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Moscow’s Palisander Gallery Celebrates Italian Design

The mosaic entrance to the Venice headquarters of the Bisazza Foundation, designed by Carlo Dal Bianco. Alberto Ferrero / Bisazza Archive

As part of Italian Design Day 2018, promoted worldwide on March 1 by the Italian Foreign Ministry, Moscow’s Palisander Gallery is celebrating Italian design with a singular exhibition. 

The show, which was organized together with the Italian Embassy in Moscow, is dedicated to the history of Italian design from the 1950s, and it includes works by a plethora of designers, from the architect Giò Ponti to contemporary artists. 

Alina Kovalyova, curator of the exhibition, art director and owner of the gallery, has made design pieces not just something to buy, but works of art to admire. “It is not that common to collect design items as works of art in Russia, and that’s why we [as a Gallery] are trying to promote this trend among Russian collectors,” she told The Moscow Times. 

In the late Soviet period, socialist realism was the approved style of art, and abstract art was not officially permitted. Today, Palisander Gallery is a gallery in central Moscow where abstract art meets collectible design from the 1950s up to the modern period. 

Thanks to the Italian Embassy in Moscow, Kovalyova had a chance to exhibit many pieces of her own collection together with different design items that were brought in from Italy for the show. “Alina Kovalyova has arranged such a sophisticated exhibition showing her expertise and knowledge of this sector that it would be hard to find something similar in terms of level anywhere else in Russia,” Italian Ambassador Pasquale Terracciano told The Moscow Times.

					Detail of an Art Deco-style walnut serving table designed by Giuseppe Anciani the 1950s.					 					Courtesy of Palisander Gallery
Detail of an Art Deco-style walnut serving table designed by Giuseppe Anciani the 1950s. Courtesy of Palisander Gallery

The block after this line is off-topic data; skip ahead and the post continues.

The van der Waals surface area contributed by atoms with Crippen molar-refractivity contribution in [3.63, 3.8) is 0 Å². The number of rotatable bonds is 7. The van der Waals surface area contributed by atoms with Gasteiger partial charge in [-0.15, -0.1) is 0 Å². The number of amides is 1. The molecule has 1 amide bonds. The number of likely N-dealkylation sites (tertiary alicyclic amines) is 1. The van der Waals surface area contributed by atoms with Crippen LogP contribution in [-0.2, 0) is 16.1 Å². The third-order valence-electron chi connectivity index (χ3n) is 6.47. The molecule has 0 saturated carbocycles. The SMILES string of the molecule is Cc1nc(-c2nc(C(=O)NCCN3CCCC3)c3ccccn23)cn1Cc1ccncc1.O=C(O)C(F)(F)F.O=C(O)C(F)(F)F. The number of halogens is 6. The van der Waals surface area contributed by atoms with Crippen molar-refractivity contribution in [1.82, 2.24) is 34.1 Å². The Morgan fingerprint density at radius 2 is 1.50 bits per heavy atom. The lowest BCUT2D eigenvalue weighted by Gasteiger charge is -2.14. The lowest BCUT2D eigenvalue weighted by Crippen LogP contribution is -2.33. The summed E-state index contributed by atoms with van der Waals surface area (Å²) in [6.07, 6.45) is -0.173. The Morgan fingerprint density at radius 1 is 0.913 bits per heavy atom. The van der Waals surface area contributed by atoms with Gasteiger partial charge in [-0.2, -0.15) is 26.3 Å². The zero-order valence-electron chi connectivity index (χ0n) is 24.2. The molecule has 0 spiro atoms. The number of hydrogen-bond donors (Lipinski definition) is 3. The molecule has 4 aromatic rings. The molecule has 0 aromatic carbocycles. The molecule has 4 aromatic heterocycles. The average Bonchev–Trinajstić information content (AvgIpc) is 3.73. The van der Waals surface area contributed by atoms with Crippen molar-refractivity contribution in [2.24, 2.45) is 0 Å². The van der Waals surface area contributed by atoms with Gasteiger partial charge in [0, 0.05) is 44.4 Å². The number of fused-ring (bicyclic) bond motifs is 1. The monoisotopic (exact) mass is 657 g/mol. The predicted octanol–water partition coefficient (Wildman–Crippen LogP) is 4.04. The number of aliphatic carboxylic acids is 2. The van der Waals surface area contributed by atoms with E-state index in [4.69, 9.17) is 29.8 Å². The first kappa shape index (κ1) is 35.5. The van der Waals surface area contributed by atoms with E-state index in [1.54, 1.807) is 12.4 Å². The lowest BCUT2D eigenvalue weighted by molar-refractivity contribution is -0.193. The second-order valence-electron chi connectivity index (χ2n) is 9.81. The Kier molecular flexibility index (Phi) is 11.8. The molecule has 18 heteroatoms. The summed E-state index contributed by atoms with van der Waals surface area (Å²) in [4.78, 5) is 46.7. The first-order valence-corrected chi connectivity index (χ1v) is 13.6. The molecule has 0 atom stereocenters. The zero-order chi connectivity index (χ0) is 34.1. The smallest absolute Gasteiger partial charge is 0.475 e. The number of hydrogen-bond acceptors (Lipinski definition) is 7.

A Design-Lover’s Dream

The exhibition showcases Franco Campo & Carlo Graffi’s solid teak armchair and Ico Parisi’s serving table with ceramic inserts, both from the 1950s, along with vases and a lamp made by the famous Ettore Sottsass. 

It also exhibits works of the Italian architect and designer Carlo Dal Bianco. To mark the second edition of Italian Design Day 2018, Dal Bianco was chosen by the Italian Foreign Ministry as one of 100 Ambassadors of Italian Design. 

Dal Bianco received his academic degree in the history of architecture and then worked in the redevelopment of industrial spaces. That was how he met Piero Bisazza, owner of the international luxury brand that specializes in glass mosaic tiles. 

Set up in 1995, the Bisazza company was part of the search for new construction materials, transforming itself from a small operation that made glass tiles by hand into a high-tech manufacturer. Working with Bisazza since 2001, Dal Bianco has designed many mosaic and cement tiles collections, but he has also worked on several renovations and interior design of private houses, offices and stores in Italy and abroad. Winner for two years of the Elle Deco International Design Awards, Dal Bianco also collaborates with various design companies.

“For a designer, there might be a school to follow, but it is always the approach to the project that makes an architect a designer. I do the same thing. I always start projects looking at the past. That is why I find myself close to Giò Ponti, who had a classical education and who introduced neoclassicism to design,” Dal Bianco told The Moscow Times. 

The works made by Dal Bianco displayed in Moscow are diverse and include mosaic wall panels, a porcelain service from 2009, and a model car decorated with houndstooth (pied-de-poule). 

The exhibition is organised by the Palisander Gallery in collaboration with the Italian Cultural Institute of Moscow and will run until April 20.

Palisander Gallery. 15 Ulitsa Rochdelskaya, Bldg. 17-18. Metro Ulitsa 1905 Goda.

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